Spicebush Trail. Length: 400 meters (0.25 miles)
A short trail that heads to a low area in the forest which fills with rainwater during exceptionally rainy periods. At these times a 3-acre vernal pool up to a meter deep supports Spadefoot Toads, Spotted Salamanders and Wood Ducks.
Trails in Fields and Meadows
Meadow Trail (around Meadow near Wetlands Center)
A mowed path that runs for about 300 yards through and around the managed meadow near the Wetlands Center.
Warm Season Grass Meadow Trail (River Farm)
A mowed path that runs for about 600 yards, encircling the managed warm season grass meadow at the River Farm area of the Sanctuary.
Field paths at Glendening Preserve
Several mowed paths go around and through the meadows at the Plummer Lane area of the Glendening Preserve. The Blueberry Trail goes along the south side of the Pine Barrens area at Glendening, and other paths encircle this large open and pine-filled area. A path runs for about 1000 meters around the Pine Barrens.
Boardwalks, Wildlife Viewing Blinds, and Platforms
Beaver Pond Platform
A small platform that overlooks a beaver pond on Two-run Creek. Bench.
A short pier near the southern end of the Marsh Boardwalk. This is the launch site for our restored Sora Rail hunting boat.
A 300 meter long boardwalk that runs just above the high tide waters along the wetland edge below the Wetlands Center. A perfect place to begin your explorations of the area. Bench.
This high platform near the Wetlands Center provides a panoramic view of the river, wetlands and floodplain. A great place to scope for birds, search for basking turtles, or to have a picnic lunch. Benches.
An enclosed wildlife viewing blind with windows, at the end of a 75 meter long boardwalk off the Railroad Bed Trail. Waterfowl, shorebirds, raptors, muskrats, otters and turtles can be seen here. Rails and Least bitterns are often heard or seen in the cattails. Bench.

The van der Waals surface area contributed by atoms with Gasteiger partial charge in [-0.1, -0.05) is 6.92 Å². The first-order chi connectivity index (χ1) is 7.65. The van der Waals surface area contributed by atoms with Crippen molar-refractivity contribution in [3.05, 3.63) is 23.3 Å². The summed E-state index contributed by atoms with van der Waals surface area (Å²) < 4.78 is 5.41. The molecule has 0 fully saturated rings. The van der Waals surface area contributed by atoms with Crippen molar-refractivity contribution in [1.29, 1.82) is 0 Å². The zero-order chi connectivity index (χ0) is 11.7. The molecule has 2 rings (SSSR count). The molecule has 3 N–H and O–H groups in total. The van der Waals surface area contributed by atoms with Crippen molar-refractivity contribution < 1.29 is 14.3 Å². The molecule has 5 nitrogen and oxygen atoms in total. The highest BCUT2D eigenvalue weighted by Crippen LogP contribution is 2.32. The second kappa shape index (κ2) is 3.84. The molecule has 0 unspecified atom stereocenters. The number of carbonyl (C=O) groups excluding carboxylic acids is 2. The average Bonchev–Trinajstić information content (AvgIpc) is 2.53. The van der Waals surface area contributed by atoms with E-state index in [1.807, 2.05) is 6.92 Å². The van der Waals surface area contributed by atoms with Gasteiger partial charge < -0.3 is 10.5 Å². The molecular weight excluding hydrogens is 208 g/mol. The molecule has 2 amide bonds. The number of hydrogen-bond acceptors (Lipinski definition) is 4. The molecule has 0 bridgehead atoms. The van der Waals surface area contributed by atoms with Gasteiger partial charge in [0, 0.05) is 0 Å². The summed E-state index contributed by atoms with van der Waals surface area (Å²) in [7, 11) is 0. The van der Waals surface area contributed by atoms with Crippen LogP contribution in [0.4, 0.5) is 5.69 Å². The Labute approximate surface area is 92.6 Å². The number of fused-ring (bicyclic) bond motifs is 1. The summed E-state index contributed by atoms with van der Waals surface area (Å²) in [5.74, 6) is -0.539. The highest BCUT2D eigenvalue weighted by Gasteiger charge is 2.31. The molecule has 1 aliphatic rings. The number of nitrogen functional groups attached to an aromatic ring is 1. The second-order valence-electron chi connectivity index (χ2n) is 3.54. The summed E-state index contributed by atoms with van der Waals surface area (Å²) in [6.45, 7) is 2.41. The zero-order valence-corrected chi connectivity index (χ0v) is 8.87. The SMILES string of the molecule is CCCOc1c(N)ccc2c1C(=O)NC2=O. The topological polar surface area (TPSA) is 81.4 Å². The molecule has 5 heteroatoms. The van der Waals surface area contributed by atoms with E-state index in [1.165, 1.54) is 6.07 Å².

Otter Point Platform
A platform and boardwalk at the mouth of Two Run Creek. A great spot to see Bald Eagles and Ospreys as they forage over the river. Picnic table and benches.
This pier is found at the end of the Railroad Bed Trail. It is the launching site for our canoe excursions and it supports automatic water sampling devices that monitor water pollution and other conditions. Another good spot for birding and enjoying a view of the wide Patuxent River floodplain. Bench.
A 100 meter long boardwalk that snakes through the dense vegetation of a shrub wetland. Platforms along the boardwalk are good places to have lunch and to enjoy the lush plant life. Bench at end of boardwalk.
A small platform above a quiet pocket marsh where a variety of marsh plants can be seen and identified. Brownish Oxyloma marsh snails are found here in abundance, on the cattails and arrow arum stalks. Bench.
A small shed with a window for viewing waterbirds; near Otter Point, off the Otter Point Trail. A short connecting boardwalk passes through a freshwater tidal swamp filled with ash trees. Bench.